Giants running back Saquon Barkley celebrates after scoring a touchdown against...

Giants running back Saquon Barkley celebrates after scoring a touchdown against the Titans during the second half of an NFL game Sunday in Nashville. Credit: AP/Mark Zaleski

Can you feel it?

That buzz of excitement? That sense of something positive happening? An air of change?

The Giants can.

Their Week 1 win unleashed a frenzied thrill from the team’s long-suffering fans, thanks to the gutsy new head coach and the explosive running back returning to form after a series of injuries, the tremors of which have reached inside the Giants’ facility.

The players and coaches, the ones who continually talk about blocking out the outside noise, tried to spend the week downplaying the significance of the event as “just one win” and reminding themselves they are just one-seventeenth of the way through their schedule.

But even they couldn’t help but notice the charged atmosphere their victory brought to the area.

“I definitely get a sense of that,” quarterback Daniel Jones said of the vibes. “I’m not on social media a lot, so I don’t see a ton of that. But just kind of in the building, talking to guys, talking to friends, talking to family, everyone’s excited.”

So much so that the Empire State Building was to be lit in blue on Saturday night in the Giants’ honor.

It is perhaps the most elated that Giants fans have been since those first two glorious weeks of Jones’ tenure as starting quarterback in 2019.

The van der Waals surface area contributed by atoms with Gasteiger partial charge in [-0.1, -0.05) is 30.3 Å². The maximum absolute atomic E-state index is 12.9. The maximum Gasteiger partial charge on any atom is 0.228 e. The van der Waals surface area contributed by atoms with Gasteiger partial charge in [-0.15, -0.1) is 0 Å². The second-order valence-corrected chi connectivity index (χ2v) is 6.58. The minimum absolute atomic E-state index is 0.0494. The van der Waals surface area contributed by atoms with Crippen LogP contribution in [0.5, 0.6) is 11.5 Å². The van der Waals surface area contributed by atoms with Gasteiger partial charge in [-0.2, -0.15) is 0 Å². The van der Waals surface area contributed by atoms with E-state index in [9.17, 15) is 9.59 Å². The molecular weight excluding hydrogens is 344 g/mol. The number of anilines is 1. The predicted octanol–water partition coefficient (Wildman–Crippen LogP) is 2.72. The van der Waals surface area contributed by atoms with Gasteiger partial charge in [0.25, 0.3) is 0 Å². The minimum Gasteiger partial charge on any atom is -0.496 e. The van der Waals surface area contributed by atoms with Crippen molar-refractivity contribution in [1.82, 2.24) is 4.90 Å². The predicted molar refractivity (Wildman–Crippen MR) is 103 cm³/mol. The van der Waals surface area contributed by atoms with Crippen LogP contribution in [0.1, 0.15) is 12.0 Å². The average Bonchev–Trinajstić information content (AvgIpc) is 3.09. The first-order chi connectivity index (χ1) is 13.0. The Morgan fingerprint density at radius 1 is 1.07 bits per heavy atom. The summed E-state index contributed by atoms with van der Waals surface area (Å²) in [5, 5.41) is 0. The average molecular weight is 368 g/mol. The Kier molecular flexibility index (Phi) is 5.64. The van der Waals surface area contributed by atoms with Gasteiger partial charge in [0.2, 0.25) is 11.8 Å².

Now to keep them in that state.

The Giants have their home opener Sunday against the Panthers in front of what figures to be a MetLife Stadium crowd hyped with hope and primed to be pleased.

It will be their first chance to see coach Brian Daboll in action in person, their first up-close look at the rejuvenated Saquon Barkley, and maybe even their first glimpse of first-round pick Kayvon Thibodeaux (after missing last week’s game with a preseason knee sprain, the linebacker is listed as doubtful on the injury report).

“I expect they’re going to be loud and pretty upbeat,” wide receiver Sterling Shepard said of the fans. “We’re trying to establish a winning culture at home, so guys are pretty amped up about it and I’m sure the fans will be too.”

None of that will matter, though, if they can’t win again.

Simply put: The Giants can double the enthusiasm that has embraced them in recent days, or they can douse it.

That such a significant crossroads should occur at a place where the Giants have struggled — MetLife Stadium — only adds more depth to the dichotomy between newness and same-oldness. The Giants haven’t had a winning record at home since 2016. During the last five years of agony, they are 12-28 as hosts in the Meadowlands; 12-29 if you count their “road” loss to the Jets in 2019.

It is a building that has more often heard the thunderous cheers of fans for opposing teams than the Giants themselves in recent seasons. And it is a crowd that has grown weary of uninspired football and has regularly turned on the team with boos at the earliest sign of further incompetence.

That’s a foreign concept to many of the team’s new coaches. They come from Buffalo, Kansas City and Baltimore, where having a raucous atmosphere at home isn’t just the norm, it is part of the game plan.

The Giants have done all they can to rev up those who will be on hand Sunday, from the win last week to a personal appeal from defensive coordinator Wink Martindale.

“You want to be part of changing this culture here with the Giants? Be loud,” he said to the fans. “Have that place rocking so people don’t want to come to our stadium. We’ll take care of the rest and we’ll give you something to be loud about.”

One way or another, the Giants are certain to do just that.

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